How to Throw an Epic 50th (or 60th or 70th) Birthday Party – AARP

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To celebrate his 60th birthday, Allen Klein, a San Francisco-based author, put together an Alice in Wonderland Mad Hatter-themed tea party.

“The table ran the length of the ballroom with white-fabric-covered chairs on each side and a great big stately chair at the end for me,” says Klein, now 83. “It was covered with bright flowers and big pink flamingos that were used in the story as croquet mallets by the Queen of Hearts.”
Guests were also treated to a special appearance by costumed actors from a local stage production of the Lewis Carroll classic. 
A milestone birthday, whether you’re turning 50, 60 or 85, can be the perfect occasion to organize a special party. “The elements of a great party are a good host, good or interesting food, great music — whether a band, DJ or playlist — fun decorations, something interactive for guests to do and be a part of, and a good mix of people invited,” says Lynne Goldberg, an event planner with Boca Entertainment based in Boca Raton, Florida.
You can plan the party on your own, hand the reins to a professional event planner, or ask a friend or family member to take charge. Regardless of who is doing the planning, there are a number of things to consider to ensure that everyone has fun — without breaking the bank. Here’s how to throw a milestone bash to remember.
Courtesy Allen Klein
Allen Klein, center, threw himself an 'Alice In Wonderland'-themed party for his 60th birthday.
“The first step is to figure out what you can spend,” says Amanda Hudes, a creative event and wedding planner with Smiling Through Chaos based in Scotch Plains, New Jersey. Once you figure out how much you’re comfortable spending, a party planner can help you stick to that budget. Or, if you’re planning the party on your own, Hudes suggests that you start with the big-ticket items, like the venue and catering, and continue working down your list of priorities.
If you’re looking to stretch your budget, consider cutting back your guest list. This, says Hudes, allows you to spend more per guest on things like food. You might also consider different dining options.
“I realized that taking 65 people to dinner was not something I could afford,” Klein says. So he opted for high tea. “I saved money with not having alcohol.” And instead of serving an entire meal, his guests were presented with whimsical tiered platters of cucumber sandwiches and petit fours.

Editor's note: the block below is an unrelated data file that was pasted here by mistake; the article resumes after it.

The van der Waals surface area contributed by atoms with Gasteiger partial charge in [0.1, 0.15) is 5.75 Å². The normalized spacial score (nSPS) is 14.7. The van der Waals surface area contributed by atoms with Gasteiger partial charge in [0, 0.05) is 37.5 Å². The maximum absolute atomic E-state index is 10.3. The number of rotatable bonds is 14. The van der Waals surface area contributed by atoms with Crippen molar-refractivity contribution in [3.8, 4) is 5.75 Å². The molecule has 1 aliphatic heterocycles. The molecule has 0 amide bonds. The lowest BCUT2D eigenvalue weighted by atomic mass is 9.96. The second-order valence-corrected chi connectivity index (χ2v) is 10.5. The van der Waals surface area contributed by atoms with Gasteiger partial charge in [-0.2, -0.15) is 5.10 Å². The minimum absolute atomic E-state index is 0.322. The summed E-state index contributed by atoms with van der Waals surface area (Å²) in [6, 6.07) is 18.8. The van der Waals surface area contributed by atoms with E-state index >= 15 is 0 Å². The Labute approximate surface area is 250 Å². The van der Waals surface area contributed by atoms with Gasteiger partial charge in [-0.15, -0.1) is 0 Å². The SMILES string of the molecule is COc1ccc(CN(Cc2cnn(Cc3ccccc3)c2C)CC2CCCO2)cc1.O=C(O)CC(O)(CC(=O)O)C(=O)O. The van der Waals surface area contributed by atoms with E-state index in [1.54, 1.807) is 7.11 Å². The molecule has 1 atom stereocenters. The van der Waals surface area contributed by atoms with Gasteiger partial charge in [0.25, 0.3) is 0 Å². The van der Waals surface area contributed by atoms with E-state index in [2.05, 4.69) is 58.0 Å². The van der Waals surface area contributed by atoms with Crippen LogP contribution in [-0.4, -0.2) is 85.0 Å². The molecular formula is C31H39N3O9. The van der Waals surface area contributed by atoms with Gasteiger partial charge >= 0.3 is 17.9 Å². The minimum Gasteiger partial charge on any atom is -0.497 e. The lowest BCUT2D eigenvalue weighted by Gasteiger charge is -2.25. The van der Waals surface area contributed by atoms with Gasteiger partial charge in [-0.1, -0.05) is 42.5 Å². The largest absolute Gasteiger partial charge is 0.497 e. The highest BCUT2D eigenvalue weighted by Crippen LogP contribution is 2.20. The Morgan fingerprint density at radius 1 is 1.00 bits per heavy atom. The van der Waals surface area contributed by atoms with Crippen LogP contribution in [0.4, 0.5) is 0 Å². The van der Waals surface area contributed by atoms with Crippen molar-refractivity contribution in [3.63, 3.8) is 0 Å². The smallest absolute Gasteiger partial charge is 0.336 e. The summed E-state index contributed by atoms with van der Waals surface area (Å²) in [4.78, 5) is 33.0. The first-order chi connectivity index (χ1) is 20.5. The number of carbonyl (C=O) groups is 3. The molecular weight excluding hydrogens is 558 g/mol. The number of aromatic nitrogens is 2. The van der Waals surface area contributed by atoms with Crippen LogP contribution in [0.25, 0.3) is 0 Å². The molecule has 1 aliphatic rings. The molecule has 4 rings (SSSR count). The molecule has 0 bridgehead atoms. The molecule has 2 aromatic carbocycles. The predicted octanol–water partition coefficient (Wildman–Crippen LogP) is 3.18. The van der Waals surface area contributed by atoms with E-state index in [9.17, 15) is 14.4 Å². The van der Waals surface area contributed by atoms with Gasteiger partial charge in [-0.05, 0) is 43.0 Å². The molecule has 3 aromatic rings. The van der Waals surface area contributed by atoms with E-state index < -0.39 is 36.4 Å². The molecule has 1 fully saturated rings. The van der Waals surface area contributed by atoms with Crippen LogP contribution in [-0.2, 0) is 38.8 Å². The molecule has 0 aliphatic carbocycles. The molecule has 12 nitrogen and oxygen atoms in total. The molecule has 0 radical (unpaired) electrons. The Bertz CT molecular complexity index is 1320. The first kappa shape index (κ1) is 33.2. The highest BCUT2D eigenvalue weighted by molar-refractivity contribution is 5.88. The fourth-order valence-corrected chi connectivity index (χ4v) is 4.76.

The next big decision is choosing where the party will take place.
At home: Hosting a party in your own home or backyard tends to be the most affordable option, but there are tradeoffs: You may end up running around making sure guests have something to drink or know where the bathroom is, or if you also assume the role of home chef, that might keep the guest of honor in the kitchen instead of chatting with friends. Hiring a caterer could cost more, but it will free you up to relax and mingle with guests. 
Another option is to go potluck style and ask everyone to bring a dish to share. “If you wish to cook, choose to serve something that can be prepared easily prior to guests arriving,” Goldberg says.
Off-site: There are any number of spaces available for hosting a party — from an events room in a community center to a private room at a restaurant. Paying for a venue will certainly be more expensive than a house party, and it may also come with restrictions, like a requirement to use the venue’s caterer instead of bringing in your own food. A major benefit of an off-site party, however, is that you won’t have to worry about the setup or the cleanup. When planning her milestone birthday celebration, Sharvette Mitchell, a 50-year-old marketing consultant, chose a riverfront restaurant in her hometown of Richmond, Virginia. “The restaurant provided linens, candles and custom menus and did all of the party setup,” she says.
Outdoors: You might love the idea of an al fresco party, but you’ll need a plan B or the ability to cover the space with a tent in case of inclement weather. Klein’s Mad Hatter soiree was originally planned for the terrace of the Ritz Carlton Hotel. “It was a great idea, but the weather on the day of the party was predicted to be cold and blustery,” he says.